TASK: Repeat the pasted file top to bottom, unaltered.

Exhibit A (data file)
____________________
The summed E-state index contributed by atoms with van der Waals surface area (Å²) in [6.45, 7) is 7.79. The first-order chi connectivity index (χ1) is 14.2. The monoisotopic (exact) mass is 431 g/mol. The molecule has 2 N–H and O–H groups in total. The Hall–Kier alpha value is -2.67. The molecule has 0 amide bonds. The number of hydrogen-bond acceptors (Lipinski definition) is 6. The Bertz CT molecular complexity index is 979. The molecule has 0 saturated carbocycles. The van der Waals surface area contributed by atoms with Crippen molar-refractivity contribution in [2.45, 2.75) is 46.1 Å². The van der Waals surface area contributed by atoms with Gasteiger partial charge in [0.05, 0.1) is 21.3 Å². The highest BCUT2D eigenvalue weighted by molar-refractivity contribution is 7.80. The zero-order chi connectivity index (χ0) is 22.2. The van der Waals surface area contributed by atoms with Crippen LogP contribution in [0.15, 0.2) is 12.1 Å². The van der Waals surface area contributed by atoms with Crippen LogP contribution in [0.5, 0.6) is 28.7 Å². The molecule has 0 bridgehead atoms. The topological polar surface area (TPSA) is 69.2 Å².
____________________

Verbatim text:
The summed E-state index contributed by atoms with van der Waals surface area (Å²) in [6.45, 7) is 7.79. The first-order chi connectivity index (χ1) is 14.2. The monoisotopic (exact) mass is 431 g/mol. The molecule has 2 N–H and O–H groups in total. The Hall–Kier alpha value is -2.67. The molecule has 0 amide bonds. The number of hydrogen-bond acceptors (Lipinski definition) is 6. The Bertz CT molecular complexity index is 979. The molecule has 0 saturated carbocycles. The van der Waals surface area contributed by atoms with Crippen molar-refractivity contribution in [2.45, 2.75) is 46.1 Å². The van der Waals surface area contributed by atoms with Gasteiger partial charge in [0.05, 0.1) is 21.3 Å². The highest BCUT2D eigenvalue weighted by molar-refractivity contribution is 7.80. The zero-order chi connectivity index (χ0) is 22.2. The van der Waals surface area contributed by atoms with Crippen LogP contribution in [0.15, 0.2) is 12.1 Å². The van der Waals surface area contributed by atoms with Crippen LogP contribution in [0.5, 0.6) is 28.7 Å². The molecule has 0 bridgehead atoms. The topological polar surface area (TPSA) is 69.2 Å².